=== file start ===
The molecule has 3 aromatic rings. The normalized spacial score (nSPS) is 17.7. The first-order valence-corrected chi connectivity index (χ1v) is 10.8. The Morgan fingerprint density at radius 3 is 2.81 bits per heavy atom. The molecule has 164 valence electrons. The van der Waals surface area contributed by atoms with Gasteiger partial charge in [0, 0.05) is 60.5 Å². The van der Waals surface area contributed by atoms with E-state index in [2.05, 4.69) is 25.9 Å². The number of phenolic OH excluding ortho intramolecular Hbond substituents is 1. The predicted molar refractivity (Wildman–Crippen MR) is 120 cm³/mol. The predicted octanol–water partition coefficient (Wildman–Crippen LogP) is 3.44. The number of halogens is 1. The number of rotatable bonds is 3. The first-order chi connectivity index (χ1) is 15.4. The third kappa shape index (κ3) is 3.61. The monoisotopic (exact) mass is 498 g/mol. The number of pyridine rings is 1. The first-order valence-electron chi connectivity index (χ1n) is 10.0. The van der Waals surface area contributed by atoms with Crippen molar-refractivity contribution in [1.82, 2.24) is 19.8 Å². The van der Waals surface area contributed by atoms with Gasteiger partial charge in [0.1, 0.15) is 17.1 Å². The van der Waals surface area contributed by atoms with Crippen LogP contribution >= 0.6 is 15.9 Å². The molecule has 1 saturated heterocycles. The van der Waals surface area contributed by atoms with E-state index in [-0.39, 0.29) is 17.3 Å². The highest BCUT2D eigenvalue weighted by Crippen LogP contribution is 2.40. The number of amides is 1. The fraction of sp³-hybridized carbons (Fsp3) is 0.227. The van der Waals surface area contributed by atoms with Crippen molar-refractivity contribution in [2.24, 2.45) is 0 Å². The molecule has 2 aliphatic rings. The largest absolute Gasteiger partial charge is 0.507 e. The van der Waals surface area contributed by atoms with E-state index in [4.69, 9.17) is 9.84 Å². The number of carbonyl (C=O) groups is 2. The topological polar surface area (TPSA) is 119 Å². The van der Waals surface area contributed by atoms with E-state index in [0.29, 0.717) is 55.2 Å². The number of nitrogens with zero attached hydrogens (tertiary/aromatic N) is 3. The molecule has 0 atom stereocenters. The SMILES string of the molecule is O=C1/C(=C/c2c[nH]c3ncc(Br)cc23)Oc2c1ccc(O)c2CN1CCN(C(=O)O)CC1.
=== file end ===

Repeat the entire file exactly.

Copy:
The molecule has 3 aromatic rings. The normalized spacial score (nSPS) is 17.7. The first-order valence-corrected chi connectivity index (χ1v) is 10.8. The Morgan fingerprint density at radius 3 is 2.81 bits per heavy atom. The molecule has 164 valence electrons. The van der Waals surface area contributed by atoms with Gasteiger partial charge in [0, 0.05) is 60.5 Å². The van der Waals surface area contributed by atoms with E-state index in [2.05, 4.69) is 25.9 Å². The number of phenolic OH excluding ortho intramolecular Hbond substituents is 1. The predicted molar refractivity (Wildman–Crippen MR) is 120 cm³/mol. The predicted octanol–water partition coefficient (Wildman–Crippen LogP) is 3.44. The number of halogens is 1. The number of rotatable bonds is 3. The first-order chi connectivity index (χ1) is 15.4. The third kappa shape index (κ3) is 3.61. The monoisotopic (exact) mass is 498 g/mol. The number of pyridine rings is 1. The first-order valence-electron chi connectivity index (χ1n) is 10.0. The van der Waals surface area contributed by atoms with Crippen molar-refractivity contribution in [1.82, 2.24) is 19.8 Å². The van der Waals surface area contributed by atoms with Gasteiger partial charge in [0.1, 0.15) is 17.1 Å². The van der Waals surface area contributed by atoms with Crippen LogP contribution >= 0.6 is 15.9 Å². The molecule has 1 saturated heterocycles. The van der Waals surface area contributed by atoms with E-state index in [-0.39, 0.29) is 17.3 Å². The highest BCUT2D eigenvalue weighted by Crippen LogP contribution is 2.40. The number of amides is 1. The fraction of sp³-hybridized carbons (Fsp3) is 0.227. The van der Waals surface area contributed by atoms with Crippen molar-refractivity contribution in [2.24, 2.45) is 0 Å². The molecule has 2 aliphatic rings. The largest absolute Gasteiger partial charge is 0.507 e. The van der Waals surface area contributed by atoms with E-state index in [4.69, 9.17) is 9.84 Å². The number of carbonyl (C=O) groups is 2. The topological polar surface area (TPSA) is 119 Å². The van der Waals surface area contributed by atoms with E-state index in [0.29, 0.717) is 55.2 Å². The number of nitrogens with zero attached hydrogens (tertiary/aromatic N) is 3. The molecule has 0 atom stereocenters. The SMILES string of the molecule is O=C1/C(=C/c2c[nH]c3ncc(Br)cc23)Oc2c1ccc(O)c2CN1CCN(C(=O)O)CC1.